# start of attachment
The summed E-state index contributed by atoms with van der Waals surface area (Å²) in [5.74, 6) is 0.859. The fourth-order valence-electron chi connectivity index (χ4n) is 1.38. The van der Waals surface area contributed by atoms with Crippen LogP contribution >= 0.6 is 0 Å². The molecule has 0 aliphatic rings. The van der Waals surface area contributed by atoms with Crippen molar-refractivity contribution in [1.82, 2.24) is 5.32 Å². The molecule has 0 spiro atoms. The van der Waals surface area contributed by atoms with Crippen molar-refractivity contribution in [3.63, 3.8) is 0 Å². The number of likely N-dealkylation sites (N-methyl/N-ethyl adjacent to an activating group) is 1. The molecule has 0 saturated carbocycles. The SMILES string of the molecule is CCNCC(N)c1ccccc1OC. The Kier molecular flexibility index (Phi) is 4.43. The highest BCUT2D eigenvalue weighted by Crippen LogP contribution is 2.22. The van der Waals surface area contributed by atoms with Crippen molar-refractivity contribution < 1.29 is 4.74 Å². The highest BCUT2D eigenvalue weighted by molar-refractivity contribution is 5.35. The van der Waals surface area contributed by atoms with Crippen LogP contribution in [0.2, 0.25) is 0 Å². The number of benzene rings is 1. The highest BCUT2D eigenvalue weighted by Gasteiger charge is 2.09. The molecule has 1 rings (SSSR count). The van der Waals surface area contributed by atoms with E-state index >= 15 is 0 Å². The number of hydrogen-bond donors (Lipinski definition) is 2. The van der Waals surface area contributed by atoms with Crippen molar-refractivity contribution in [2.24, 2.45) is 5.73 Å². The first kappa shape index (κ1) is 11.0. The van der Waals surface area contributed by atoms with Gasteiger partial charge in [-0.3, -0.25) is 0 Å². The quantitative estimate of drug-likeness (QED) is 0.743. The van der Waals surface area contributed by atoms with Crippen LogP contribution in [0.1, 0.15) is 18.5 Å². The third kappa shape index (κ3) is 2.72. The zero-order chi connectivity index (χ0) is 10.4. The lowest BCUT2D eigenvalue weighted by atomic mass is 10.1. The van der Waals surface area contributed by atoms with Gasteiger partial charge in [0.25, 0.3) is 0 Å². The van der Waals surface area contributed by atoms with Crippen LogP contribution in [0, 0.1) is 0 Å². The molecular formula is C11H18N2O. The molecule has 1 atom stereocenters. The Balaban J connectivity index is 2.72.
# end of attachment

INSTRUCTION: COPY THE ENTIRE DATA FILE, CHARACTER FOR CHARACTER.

The summed E-state index contributed by atoms with van der Waals surface area (Å²) in [5.74, 6) is 0.859. The fourth-order valence-electron chi connectivity index (χ4n) is 1.38. The van der Waals surface area contributed by atoms with Crippen LogP contribution >= 0.6 is 0 Å². The molecule has 0 aliphatic rings. The van der Waals surface area contributed by atoms with Crippen molar-refractivity contribution in [1.82, 2.24) is 5.32 Å². The molecule has 0 spiro atoms. The van der Waals surface area contributed by atoms with Crippen molar-refractivity contribution in [3.63, 3.8) is 0 Å². The number of likely N-dealkylation sites (N-methyl/N-ethyl adjacent to an activating group) is 1. The molecule has 0 saturated carbocycles. The SMILES string of the molecule is CCNCC(N)c1ccccc1OC. The Kier molecular flexibility index (Phi) is 4.43. The highest BCUT2D eigenvalue weighted by Crippen LogP contribution is 2.22. The van der Waals surface area contributed by atoms with Crippen molar-refractivity contribution < 1.29 is 4.74 Å². The highest BCUT2D eigenvalue weighted by molar-refractivity contribution is 5.35. The van der Waals surface area contributed by atoms with Crippen LogP contribution in [0.2, 0.25) is 0 Å². The number of benzene rings is 1. The highest BCUT2D eigenvalue weighted by Gasteiger charge is 2.09. The molecule has 1 rings (SSSR count). The van der Waals surface area contributed by atoms with E-state index >= 15 is 0 Å². The number of hydrogen-bond donors (Lipinski definition) is 2. The van der Waals surface area contributed by atoms with Crippen molar-refractivity contribution in [2.24, 2.45) is 5.73 Å². The first kappa shape index (κ1) is 11.0. The van der Waals surface area contributed by atoms with Gasteiger partial charge in [-0.3, -0.25) is 0 Å². The quantitative estimate of drug-likeness (QED) is 0.743. The van der Waals surface area contributed by atoms with Crippen LogP contribution in [0.1, 0.15) is 18.5 Å². The third kappa shape index (κ3) is 2.72. The zero-order chi connectivity index (χ0) is 10.4. The lowest BCUT2D eigenvalue weighted by atomic mass is 10.1. The van der Waals surface area contributed by atoms with Gasteiger partial charge in [0.25, 0.3) is 0 Å². The van der Waals surface area contributed by atoms with Crippen LogP contribution in [0, 0.1) is 0 Å². The molecular formula is C11H18N2O. The molecule has 1 atom stereocenters. The Balaban J connectivity index is 2.72.